Several months after an invasive neck surgery was performed and following years of working as a bobcat operator, Justin Arcand lay awake, staring at the ceiling, wondering what his future held.
“I really had no idea what I was going to do. My doctor had written a note saying I needed to change jobs.”
Arcand thought back to his first job at the now closed Riverview Hospital in Coquitlam, where he was a Security Guard and First Aid attendant, working closely with the institution’s special needs patients. At the time, in his early twenties, he’d hoped to someday become a firefighter or paramedic.
“I liked helping people and I was good at being a First Aid attendant. I didn’t panic.”
Nearly five years later, despite training and volunteering, Arcand hadn’t reached his ultimate goal yet, and he was offered a Machine Operator position at a steel foundry that would train him and pay a lot more. He took the job.
Fast-forward almost 15 years and Arcand was in Vernon on medical EI following the c-spine fusion surgery he needed after operator work led to progressive neck damage.
One day, he found himself inside the Resource Centre on the ground-level floor of Community Futures. A staff member listened to his story, recognized that he might qualify for one-to-one employment support and job re-training through WorkBC. Before long he was sitting across from his Case Worker.
“She was great. We would have meetings and we would look up different types of jobs and find out how many jobs there would be in the future for different kinds of work.”
Thinking back to Riverview, to patients’ struggles and smiles, Arcand and his Case Worker Hallie determined he would make a fantastic Health Care Assistant. It so happened the training was offered at Sprott-Shaw College in Kelowna, and he met all the requirements to have WorkBC fund the seven-month course; this would include living and traveling expenses which would help support him and his teenage son during his return to school.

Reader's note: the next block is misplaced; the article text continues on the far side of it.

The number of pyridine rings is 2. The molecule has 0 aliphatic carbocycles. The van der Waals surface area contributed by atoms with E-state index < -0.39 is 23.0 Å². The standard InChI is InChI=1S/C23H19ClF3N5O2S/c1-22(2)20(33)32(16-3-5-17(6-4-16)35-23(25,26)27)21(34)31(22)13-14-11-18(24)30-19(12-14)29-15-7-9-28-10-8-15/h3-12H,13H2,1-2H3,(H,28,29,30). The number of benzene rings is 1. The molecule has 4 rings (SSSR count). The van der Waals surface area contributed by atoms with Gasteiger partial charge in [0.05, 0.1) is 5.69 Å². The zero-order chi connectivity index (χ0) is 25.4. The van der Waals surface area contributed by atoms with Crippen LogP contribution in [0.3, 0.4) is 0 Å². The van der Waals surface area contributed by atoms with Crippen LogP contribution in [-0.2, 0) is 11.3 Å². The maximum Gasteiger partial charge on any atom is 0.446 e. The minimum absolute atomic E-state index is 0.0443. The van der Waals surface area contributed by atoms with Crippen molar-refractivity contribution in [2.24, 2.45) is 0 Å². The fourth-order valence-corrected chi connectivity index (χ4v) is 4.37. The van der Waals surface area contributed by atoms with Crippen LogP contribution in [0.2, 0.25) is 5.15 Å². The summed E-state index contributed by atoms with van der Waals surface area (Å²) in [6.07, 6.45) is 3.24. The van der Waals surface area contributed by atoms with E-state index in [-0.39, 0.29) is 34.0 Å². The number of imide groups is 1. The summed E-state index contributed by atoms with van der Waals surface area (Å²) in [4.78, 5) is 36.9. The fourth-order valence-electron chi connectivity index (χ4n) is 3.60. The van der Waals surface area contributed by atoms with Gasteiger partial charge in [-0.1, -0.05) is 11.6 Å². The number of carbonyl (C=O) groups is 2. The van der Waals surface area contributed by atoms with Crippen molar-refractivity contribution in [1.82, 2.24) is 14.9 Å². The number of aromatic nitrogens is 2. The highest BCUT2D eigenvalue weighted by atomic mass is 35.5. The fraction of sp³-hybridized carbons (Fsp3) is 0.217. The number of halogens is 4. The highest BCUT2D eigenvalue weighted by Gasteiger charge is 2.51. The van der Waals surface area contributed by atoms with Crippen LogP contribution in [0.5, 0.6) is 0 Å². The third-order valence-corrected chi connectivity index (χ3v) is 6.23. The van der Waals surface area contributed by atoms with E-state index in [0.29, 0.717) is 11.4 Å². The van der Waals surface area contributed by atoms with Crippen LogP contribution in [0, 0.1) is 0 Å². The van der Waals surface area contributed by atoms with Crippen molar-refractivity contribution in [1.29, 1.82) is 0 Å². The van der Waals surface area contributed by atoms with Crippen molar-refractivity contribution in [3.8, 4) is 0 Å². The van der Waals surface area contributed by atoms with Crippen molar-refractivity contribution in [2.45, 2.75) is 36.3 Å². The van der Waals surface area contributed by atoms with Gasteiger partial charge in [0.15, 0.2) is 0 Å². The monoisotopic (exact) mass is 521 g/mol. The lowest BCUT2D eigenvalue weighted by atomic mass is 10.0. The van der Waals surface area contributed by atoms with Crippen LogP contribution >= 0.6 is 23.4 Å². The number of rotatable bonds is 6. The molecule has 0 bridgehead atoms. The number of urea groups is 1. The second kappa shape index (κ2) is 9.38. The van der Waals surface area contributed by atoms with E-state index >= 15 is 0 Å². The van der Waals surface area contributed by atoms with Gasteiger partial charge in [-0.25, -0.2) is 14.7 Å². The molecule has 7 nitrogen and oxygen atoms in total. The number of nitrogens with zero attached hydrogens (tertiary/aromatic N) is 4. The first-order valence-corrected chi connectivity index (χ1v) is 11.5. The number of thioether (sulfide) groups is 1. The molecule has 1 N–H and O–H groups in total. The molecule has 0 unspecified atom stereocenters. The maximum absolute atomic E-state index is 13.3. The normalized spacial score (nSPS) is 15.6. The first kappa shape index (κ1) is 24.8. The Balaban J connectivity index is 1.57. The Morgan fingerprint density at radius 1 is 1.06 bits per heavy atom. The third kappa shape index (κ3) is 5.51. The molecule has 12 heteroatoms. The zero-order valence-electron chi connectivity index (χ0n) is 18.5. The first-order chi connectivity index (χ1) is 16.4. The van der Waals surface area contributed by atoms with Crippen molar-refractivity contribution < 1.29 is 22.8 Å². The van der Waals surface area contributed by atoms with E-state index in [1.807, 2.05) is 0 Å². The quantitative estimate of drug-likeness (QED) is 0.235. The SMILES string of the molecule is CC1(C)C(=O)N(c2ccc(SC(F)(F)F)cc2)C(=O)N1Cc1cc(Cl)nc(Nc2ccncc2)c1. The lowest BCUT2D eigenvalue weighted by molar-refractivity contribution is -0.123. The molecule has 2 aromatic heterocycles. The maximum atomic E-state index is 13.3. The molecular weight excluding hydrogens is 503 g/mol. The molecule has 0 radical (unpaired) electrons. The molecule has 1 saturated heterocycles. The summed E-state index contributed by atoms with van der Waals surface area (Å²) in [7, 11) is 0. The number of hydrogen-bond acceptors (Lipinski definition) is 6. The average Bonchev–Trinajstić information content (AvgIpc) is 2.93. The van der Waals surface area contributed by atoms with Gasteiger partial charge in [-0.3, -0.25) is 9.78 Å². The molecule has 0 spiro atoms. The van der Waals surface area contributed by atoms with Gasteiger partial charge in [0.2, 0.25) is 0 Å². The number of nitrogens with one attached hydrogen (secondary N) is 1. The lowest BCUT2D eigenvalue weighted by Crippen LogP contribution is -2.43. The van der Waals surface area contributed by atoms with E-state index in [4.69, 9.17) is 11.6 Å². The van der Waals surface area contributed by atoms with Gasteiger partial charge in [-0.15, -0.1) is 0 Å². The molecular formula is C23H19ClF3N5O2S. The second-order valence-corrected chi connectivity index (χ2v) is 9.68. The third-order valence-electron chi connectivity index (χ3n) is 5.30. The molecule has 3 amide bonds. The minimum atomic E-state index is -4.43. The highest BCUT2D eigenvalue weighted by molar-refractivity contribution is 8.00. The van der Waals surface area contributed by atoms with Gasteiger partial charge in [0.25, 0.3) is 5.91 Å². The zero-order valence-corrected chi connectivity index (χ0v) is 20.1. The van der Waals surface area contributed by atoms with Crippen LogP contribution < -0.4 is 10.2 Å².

“The timing was good and the right people were there to help me. It basically saved me,” says Arcand. “It was a great experience. It gave me a new direction in life.”
“It was a great experience. It gave me a new direction in life.”
Now he began the hard work of going back to school, and learning all the materials on a computer as the program had just switched from textbooks to laptops.
“It was stressful at first but I got the hang of it. The workload, I didn’t know if I could do it at first. I would go to school for five hours, and then do four hours of homework. I started getting good marks, and I then I felt more confident and I thought, ‘I better keep this up.’”
Arcand graduated with honours and already had a job lined up doing Community Support Work with an agency in Vernon.
Today, he spends his days helping clients do everything from going to the bank and for walks to shopping and finding work.
“It’s rewarding to help them because without us their lives would be more limited,” says Arcand. “I was in a truck or on a construction site for a long time, so it’s a big change but I’m getting used to the industry again. I’m just beginning my career.”
Do you know someone on medical EI who would benefit from employment support and training? Visit us to find out if they qualify for WorkBC support and resources offered at Community Futures North Okanagan!